Woods, it was another mystifying showing by a guy who used to produce that sort of magic fairly regularly.
Lefty birdied four of the last six holes, capped by a 10-footer at the tough 18th to claim his fifth major title.
Whoever wins this one will have to earn it. “It will be a fun weekend,” Woods said. “This golf course is going to be difficult.”
As much as I hoped Phil Mickelson’s storybook week would end on a high, putting an end to his nightmares at the U.S. Open, Justin Rose makes a fine champion.
Phil Mickelson is looking to end years of frustration at the U.S. Open and has a chance to win his first-ever U.S. Open title on Sunday.
Tigers Woods is 10 strokes behind third-round leader Phil Mickelson, the only player under par at the short but devilishly tough Merion Golf Club.
Let’s see who, if any, of the 73 players who made the cut, can shoot under par in the third round.
Leaders Phil Mickelson and Billy Horschel would tee off later, the only players in the field with a score under par.
He has never won a U.S. Open title, but has been a runner-up five times. So maybe this is the year for Lefty — with or without sleep!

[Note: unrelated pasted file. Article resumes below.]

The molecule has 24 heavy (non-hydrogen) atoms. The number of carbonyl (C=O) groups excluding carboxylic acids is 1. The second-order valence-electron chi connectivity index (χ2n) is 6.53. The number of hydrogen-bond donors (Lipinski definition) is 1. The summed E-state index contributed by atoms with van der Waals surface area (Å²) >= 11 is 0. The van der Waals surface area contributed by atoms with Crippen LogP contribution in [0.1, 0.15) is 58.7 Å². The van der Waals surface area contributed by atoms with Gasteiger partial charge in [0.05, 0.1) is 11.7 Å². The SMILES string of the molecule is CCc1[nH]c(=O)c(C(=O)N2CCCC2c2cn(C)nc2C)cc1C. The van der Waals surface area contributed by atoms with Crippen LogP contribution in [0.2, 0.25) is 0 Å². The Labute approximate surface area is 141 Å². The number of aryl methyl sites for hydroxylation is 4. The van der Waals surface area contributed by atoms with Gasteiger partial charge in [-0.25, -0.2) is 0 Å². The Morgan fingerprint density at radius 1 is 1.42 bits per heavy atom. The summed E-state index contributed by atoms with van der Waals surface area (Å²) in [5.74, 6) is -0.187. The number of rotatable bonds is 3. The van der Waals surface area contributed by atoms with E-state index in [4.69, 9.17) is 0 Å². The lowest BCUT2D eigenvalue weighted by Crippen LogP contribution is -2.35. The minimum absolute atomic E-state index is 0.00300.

Even for Phil Mickelson, his path to the top of the leaderboard Thursday in the U.S. Open was unconventional.
The course was already soaked with 6½ inches of rain over the past week, although sunshine Tuesday and Wednesday helped to dry things out a bit.
There will be a premium on accuracy, staying out of what looks like impossible rough and navigating the tricky greens which will roll around 13-13 1/2 on the Stimpmeter.
Yes, Mother Nature is the boss, and it will help dictate what kind of Open we have at historic Merion Golf Club.
Dustin Johnson and Freddie Couples are the two Americans who stole the early headlines.
Woods was the overwhelming favorite coming into the tournament, and that didn’t change after he opened with a 70.